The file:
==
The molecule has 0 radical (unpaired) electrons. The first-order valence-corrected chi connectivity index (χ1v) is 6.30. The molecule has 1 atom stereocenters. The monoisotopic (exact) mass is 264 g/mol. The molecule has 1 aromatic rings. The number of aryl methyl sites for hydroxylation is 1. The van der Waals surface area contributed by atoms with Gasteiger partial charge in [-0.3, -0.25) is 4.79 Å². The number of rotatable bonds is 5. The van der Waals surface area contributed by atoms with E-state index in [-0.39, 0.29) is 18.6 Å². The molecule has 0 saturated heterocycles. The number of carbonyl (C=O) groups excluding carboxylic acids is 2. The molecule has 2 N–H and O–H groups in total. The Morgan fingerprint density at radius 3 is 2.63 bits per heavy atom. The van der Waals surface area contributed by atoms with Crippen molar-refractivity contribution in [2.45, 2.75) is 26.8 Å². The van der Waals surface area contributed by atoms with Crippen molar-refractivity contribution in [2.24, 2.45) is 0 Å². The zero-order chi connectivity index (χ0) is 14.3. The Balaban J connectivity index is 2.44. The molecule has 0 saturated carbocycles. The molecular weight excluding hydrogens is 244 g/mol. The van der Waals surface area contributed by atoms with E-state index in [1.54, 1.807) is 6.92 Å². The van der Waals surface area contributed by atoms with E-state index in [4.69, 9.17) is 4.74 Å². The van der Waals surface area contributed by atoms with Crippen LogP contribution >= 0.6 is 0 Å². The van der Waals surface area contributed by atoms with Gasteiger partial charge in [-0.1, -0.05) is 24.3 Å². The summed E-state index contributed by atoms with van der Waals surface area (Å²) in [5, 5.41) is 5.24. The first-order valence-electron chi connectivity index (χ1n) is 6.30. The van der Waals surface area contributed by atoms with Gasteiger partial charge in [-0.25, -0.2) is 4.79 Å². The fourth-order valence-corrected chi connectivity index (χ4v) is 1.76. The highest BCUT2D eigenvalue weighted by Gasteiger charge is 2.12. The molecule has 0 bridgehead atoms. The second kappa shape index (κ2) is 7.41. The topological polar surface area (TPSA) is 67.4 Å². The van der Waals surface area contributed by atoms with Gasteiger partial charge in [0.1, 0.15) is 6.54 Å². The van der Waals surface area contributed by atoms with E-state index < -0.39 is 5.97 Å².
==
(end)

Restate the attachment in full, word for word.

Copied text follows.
The molecule has 0 radical (unpaired) electrons. The first-order valence-corrected chi connectivity index (χ1v) is 6.30. The molecule has 1 atom stereocenters. The monoisotopic (exact) mass is 264 g/mol. The molecule has 1 aromatic rings. The number of aryl methyl sites for hydroxylation is 1. The van der Waals surface area contributed by atoms with Gasteiger partial charge in [-0.3, -0.25) is 4.79 Å². The number of rotatable bonds is 5. The van der Waals surface area contributed by atoms with E-state index in [-0.39, 0.29) is 18.6 Å². The molecule has 0 saturated heterocycles. The number of carbonyl (C=O) groups excluding carboxylic acids is 2. The molecule has 2 N–H and O–H groups in total. The Morgan fingerprint density at radius 3 is 2.63 bits per heavy atom. The van der Waals surface area contributed by atoms with Crippen molar-refractivity contribution in [2.45, 2.75) is 26.8 Å². The van der Waals surface area contributed by atoms with Crippen molar-refractivity contribution in [2.24, 2.45) is 0 Å². The zero-order chi connectivity index (χ0) is 14.3. The Balaban J connectivity index is 2.44. The molecule has 0 saturated carbocycles. The molecular weight excluding hydrogens is 244 g/mol. The van der Waals surface area contributed by atoms with E-state index in [1.54, 1.807) is 6.92 Å². The van der Waals surface area contributed by atoms with E-state index in [4.69, 9.17) is 4.74 Å². The van der Waals surface area contributed by atoms with Crippen LogP contribution >= 0.6 is 0 Å². The van der Waals surface area contributed by atoms with Gasteiger partial charge in [-0.1, -0.05) is 24.3 Å². The summed E-state index contributed by atoms with van der Waals surface area (Å²) in [5, 5.41) is 5.24. The first-order valence-electron chi connectivity index (χ1n) is 6.30. The van der Waals surface area contributed by atoms with Gasteiger partial charge in [-0.25, -0.2) is 4.79 Å². The fourth-order valence-corrected chi connectivity index (χ4v) is 1.76. The highest BCUT2D eigenvalue weighted by Gasteiger charge is 2.12. The molecule has 0 bridgehead atoms. The second kappa shape index (κ2) is 7.41. The topological polar surface area (TPSA) is 67.4 Å². The van der Waals surface area contributed by atoms with Gasteiger partial charge in [0.1, 0.15) is 6.54 Å². The van der Waals surface area contributed by atoms with E-state index < -0.39 is 5.97 Å².